Governor Richardson, Attorney General King Blast EPA for Violating Clean Air Act in Fast Tracking Desert Rock Permit
Thursday, June 19, 2008
(SANTA FE) New Mexico Governor Bill Richardson and Attorney General Gary King today criticized the U.S. Environmental Protection Agency (EPA) for violating the federal Clean Air Act by fast tracking a permit for the proposed Desert Rock coal fired-power plant without completing the proper reviews on important air pollution issues.
Governor Richardson and Attorney General King assert in their letter that EPA’s recent proposal to expedite the permitting decision for the proposed plant without conducting required environmental analyses of hazardous air pollutants could have severe negative impacts on air quality for New Mexicans and others in the region. The proposed plant, under the jurisdiction of the Navajo Nation, would be in northwestNew Mexico.
"EPA is overlooking air quality protections in federal law by fast tracking this permit,” Governor Richardson said. “This is a grave mistake. The children of northwesternNew Mexico should not have to be exposed to higher levels of mercury and lead in the air they breathe. New Mexico and the nation must be making advances toward new clean technologies for electricity rather than continuing to build the dirty coal plants of yesterday.”
Governor Richardson has been vocal in his opposition to the proposed plant because of well-documented detrimental impacts from coal fired power plants on human health, especially on children.
“The Clean Air Act is very clear in spelling out what the EPA must do to protect people from hazardous power plant emissions,” said Attorney General King. “Because EPA listed coal-fired power plants as a major source of hazardous air pollutants, we are on solid legal ground to request that the EPA do what the law says.”
The EPA must do a complete and thorough analysis before reaching any conclusions on this air permit, the joint letter states. They also criticize EPA for failing to abide by the Clean Air Act, which prohibits the construction of new power plants without a prior EPA maximum achievable control technology determination for the emission of hazardous air pollutants. In addition to providing that determination, EPA is also required by law to identify a procedure it will follow related to that process.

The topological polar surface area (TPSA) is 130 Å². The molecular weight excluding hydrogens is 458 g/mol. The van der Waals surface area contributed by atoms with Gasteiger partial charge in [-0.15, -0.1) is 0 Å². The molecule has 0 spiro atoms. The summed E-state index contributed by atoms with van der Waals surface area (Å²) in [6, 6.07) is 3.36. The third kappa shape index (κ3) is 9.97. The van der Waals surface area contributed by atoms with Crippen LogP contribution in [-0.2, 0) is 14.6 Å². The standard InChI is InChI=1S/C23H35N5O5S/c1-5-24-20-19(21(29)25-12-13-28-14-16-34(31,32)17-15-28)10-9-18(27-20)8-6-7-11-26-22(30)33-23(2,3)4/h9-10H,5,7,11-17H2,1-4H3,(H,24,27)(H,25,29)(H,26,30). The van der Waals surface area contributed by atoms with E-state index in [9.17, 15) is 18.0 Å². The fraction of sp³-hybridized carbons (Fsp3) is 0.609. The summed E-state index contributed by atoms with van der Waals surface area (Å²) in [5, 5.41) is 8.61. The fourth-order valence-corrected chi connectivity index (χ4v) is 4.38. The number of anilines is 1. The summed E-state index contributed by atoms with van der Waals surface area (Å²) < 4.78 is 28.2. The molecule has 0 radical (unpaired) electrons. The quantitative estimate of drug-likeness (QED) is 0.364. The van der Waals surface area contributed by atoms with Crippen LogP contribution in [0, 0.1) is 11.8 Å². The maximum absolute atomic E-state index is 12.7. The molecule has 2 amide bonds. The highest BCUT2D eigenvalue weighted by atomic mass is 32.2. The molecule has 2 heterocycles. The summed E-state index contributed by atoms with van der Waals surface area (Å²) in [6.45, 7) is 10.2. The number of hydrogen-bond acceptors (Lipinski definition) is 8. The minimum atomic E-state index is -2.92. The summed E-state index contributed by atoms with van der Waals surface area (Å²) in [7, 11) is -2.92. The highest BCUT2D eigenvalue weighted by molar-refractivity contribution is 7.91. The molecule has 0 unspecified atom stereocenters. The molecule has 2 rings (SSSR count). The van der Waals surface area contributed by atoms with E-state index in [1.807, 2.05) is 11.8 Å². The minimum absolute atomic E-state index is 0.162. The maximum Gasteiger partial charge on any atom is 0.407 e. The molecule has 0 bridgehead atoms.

EPA, which has not made a MACT determination in this case, previously issued a rule that sought to avoid that requirement for power plants altogether. However, New Mexico along with other states recently prevailed in overturning EPA’s attempted roll back in a federal lawsuit in the U.S. Court of Appeals for the D.C. Circuit.
The letter also expresses “serious concerns about the environmental impacts of constructing Desert Rock in a region already impaired by other large coal-fired power plants.”
Mercury contamination from Desert Rock poses great threats to the health of New Mexico’s children and to local waterways. Mercury, a known neurotoxin which contributes to learning disabilities in children, also pollutes nearly every reservoir inNew Mexico with high levels of contamination.
Desert Rock is expected to emit substantial amounts of mercury, arsenic, lead, dioxins, and other hazardous air pollutants, including approximately 166 tons per year of hydrogen chloride and 13.3 tons per year of hydrogen fluoride.
Governor Richardson in recent months directed New Mexico Environment Secretary Ron Curry to meet with the Navajo Nation related to the state’s issues with the plant.
The Environment Department determined the proposed facility will adversely impact air quality, exacerbate existing environmental problems and negatively impact scarce surface and ground water resources. Also, the technology as proposed by Sithe Global refuses to consider real technological advances in the area of combating global climate change. The Environment Department has concerns that Sithe's investment in plant planning is outdated without taking into account the needs of climate change policy.
The estimated 12 million tons of carbon dioxide emitted each year from the Desert Rock Energy Facility would increase New Mexico’s greenhouse gas emissions by about 15 percent.